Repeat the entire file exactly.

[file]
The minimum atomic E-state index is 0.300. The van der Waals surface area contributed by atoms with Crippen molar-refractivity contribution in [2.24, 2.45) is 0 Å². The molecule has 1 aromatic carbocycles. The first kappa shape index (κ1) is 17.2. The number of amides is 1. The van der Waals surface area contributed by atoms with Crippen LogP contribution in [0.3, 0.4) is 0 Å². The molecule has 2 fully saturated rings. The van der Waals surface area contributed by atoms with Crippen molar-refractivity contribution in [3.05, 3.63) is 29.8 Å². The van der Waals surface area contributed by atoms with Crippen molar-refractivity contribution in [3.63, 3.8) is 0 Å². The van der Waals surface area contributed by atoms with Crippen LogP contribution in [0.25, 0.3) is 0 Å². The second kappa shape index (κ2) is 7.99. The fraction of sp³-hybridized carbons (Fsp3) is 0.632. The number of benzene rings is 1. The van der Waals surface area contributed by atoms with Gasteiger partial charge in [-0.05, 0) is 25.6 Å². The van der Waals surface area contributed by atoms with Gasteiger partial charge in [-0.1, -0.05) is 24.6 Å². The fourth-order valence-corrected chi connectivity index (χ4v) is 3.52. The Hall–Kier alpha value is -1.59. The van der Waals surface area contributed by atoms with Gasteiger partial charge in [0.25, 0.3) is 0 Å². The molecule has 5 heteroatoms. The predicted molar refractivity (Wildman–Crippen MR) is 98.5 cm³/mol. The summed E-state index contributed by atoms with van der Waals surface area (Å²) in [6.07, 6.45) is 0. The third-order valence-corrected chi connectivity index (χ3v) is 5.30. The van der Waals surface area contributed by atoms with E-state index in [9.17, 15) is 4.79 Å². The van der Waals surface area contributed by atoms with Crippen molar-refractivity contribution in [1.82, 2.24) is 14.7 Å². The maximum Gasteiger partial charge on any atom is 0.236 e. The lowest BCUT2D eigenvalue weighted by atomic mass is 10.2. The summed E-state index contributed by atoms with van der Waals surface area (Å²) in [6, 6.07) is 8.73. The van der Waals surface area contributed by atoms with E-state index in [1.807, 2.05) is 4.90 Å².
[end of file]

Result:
The minimum atomic E-state index is 0.300. The van der Waals surface area contributed by atoms with Crippen molar-refractivity contribution in [2.24, 2.45) is 0 Å². The molecule has 1 aromatic carbocycles. The first kappa shape index (κ1) is 17.2. The number of amides is 1. The van der Waals surface area contributed by atoms with Crippen LogP contribution in [0.3, 0.4) is 0 Å². The molecule has 2 fully saturated rings. The van der Waals surface area contributed by atoms with Crippen molar-refractivity contribution in [3.05, 3.63) is 29.8 Å². The van der Waals surface area contributed by atoms with Crippen molar-refractivity contribution in [3.63, 3.8) is 0 Å². The van der Waals surface area contributed by atoms with Crippen LogP contribution in [0.25, 0.3) is 0 Å². The second kappa shape index (κ2) is 7.99. The fraction of sp³-hybridized carbons (Fsp3) is 0.632. The number of benzene rings is 1. The van der Waals surface area contributed by atoms with Gasteiger partial charge in [-0.05, 0) is 25.6 Å². The van der Waals surface area contributed by atoms with Gasteiger partial charge in [-0.1, -0.05) is 24.6 Å². The fourth-order valence-corrected chi connectivity index (χ4v) is 3.52. The Hall–Kier alpha value is -1.59. The van der Waals surface area contributed by atoms with Gasteiger partial charge in [0.25, 0.3) is 0 Å². The molecule has 5 heteroatoms. The predicted molar refractivity (Wildman–Crippen MR) is 98.5 cm³/mol. The summed E-state index contributed by atoms with van der Waals surface area (Å²) in [6.07, 6.45) is 0. The third-order valence-corrected chi connectivity index (χ3v) is 5.30. The van der Waals surface area contributed by atoms with E-state index in [9.17, 15) is 4.79 Å². The van der Waals surface area contributed by atoms with Crippen molar-refractivity contribution in [1.82, 2.24) is 14.7 Å². The maximum Gasteiger partial charge on any atom is 0.236 e. The lowest BCUT2D eigenvalue weighted by atomic mass is 10.2. The summed E-state index contributed by atoms with van der Waals surface area (Å²) in [6, 6.07) is 8.73. The van der Waals surface area contributed by atoms with E-state index in [1.807, 2.05) is 4.90 Å².